In the wake of the 2016 hack of one of its key databases, the Securities and Exchange Commission is looking for a chief risk officer to oversee the data it collects and how it protects it.
SEC Commissioner Will Piwowar said Wednesday that the agency is looking to develop the new role in the agency as part of its broader cybersecurity strategy, following the breach of its Electronic Data Gathering, Analysis, and Retrieval, or EDGAR, system.
“One of the things that [SEC Chairman Jay Clayton] has come to is… that you need a chief risk officer, someone to oversee all of this,” he said at the Data Coalition’s first RegTech Data Summit. “We are having discussions right now with folks in industry in terms of what type of qualities we would need someone to have to take the role.”
The SEC does already have a CISO role, currently held by Andrew Krug. It’s unclear how exactly the new risk officer would work with Krug. FedScoop reached out to the SEC for comment on how the roles would cooperate but didn’t hear back prior to publication.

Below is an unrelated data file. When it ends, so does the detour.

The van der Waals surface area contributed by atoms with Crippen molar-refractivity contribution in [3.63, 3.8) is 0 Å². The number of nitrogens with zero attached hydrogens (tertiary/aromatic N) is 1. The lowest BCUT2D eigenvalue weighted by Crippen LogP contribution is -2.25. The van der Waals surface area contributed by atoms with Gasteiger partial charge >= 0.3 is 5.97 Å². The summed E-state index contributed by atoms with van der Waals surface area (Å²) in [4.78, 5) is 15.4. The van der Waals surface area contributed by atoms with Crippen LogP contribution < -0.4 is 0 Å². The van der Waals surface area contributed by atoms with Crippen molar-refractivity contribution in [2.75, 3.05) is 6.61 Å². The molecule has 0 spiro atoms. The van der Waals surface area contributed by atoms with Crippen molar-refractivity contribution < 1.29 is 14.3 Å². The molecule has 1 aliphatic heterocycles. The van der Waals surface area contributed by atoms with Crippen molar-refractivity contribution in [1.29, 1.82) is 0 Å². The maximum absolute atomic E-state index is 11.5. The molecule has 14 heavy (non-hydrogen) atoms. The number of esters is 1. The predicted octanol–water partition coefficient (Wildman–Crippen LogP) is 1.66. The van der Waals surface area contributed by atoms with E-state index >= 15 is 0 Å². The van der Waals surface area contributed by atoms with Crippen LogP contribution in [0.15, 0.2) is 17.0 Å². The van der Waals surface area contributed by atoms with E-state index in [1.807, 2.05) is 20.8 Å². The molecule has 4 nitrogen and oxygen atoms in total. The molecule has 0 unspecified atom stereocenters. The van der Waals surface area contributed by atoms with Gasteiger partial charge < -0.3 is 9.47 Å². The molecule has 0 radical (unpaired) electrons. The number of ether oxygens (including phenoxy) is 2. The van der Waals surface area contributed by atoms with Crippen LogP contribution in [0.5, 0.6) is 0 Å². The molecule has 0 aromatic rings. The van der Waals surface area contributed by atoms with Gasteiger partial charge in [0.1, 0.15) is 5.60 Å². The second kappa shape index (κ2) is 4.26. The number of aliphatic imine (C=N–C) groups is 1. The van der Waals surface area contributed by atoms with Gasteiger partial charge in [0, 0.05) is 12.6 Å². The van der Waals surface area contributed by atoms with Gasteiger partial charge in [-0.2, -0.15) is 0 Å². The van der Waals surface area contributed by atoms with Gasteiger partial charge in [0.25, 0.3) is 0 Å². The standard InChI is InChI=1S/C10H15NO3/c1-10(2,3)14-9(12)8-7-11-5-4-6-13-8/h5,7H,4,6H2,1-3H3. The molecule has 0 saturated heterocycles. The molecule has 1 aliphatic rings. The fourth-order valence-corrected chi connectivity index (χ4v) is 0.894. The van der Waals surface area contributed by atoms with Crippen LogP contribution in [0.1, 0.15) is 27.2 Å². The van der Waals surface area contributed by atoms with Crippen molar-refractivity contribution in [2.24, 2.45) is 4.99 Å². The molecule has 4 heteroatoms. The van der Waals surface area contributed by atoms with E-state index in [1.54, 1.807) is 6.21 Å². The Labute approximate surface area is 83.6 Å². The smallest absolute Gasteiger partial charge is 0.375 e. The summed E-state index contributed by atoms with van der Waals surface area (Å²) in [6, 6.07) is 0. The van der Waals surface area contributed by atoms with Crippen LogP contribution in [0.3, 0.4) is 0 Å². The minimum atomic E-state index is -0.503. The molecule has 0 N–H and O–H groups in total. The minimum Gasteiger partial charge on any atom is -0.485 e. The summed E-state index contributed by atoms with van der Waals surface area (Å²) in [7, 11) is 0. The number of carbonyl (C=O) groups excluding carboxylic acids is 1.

SEC officials disclosed last October that the 2016 breach of the EDGAR database — which the agency uses to store information derived from the required filings of corporations, funds and individuals — compromised the personal information of two individuals, as well as possibly exposing information that could be used for insider trading.
Piwowar said the breach provided a catalyst for Clayton to examine what information the SEC should collect, possibly limiting the personally identifiable information it maintains.
“Are we collecting the right data?” he asked. “The data we collect, oftentimes, are the result of rulemaking.
He continued: “How are we going to measure the success of a particular rulemaking regulation? What data do we need to use to find metrics that we need to do evaluate those? To the extent that we are collecting the right information, then we can make informed decisions about changing the regulations in the future.”
In addition to a chief risk officer to help oversee the SEC’s cybersecurity posture, the commissioner added that the agency will need more funding to bolster its cyberdefense, which, Piwowar added, was a top priority for Clayton.
He also said that while advancements in emerging technology, such as blockchain and artificial intelligence, can streamline regulatory reporting, they must be balanced with a strong cybersecurity infrastructure.
“Although I am excited about the potential for [regulation technology and financial technology], I cannot end this discussion without admitting that they give me a certain level of trepidation,” Piwowar said. “As each technological advancement occurs, the Commission must confront a new opportunity for cyber threats to develop. These threats are just as pressing for the latest evolution of technology as they are for our legacy ecosystem.”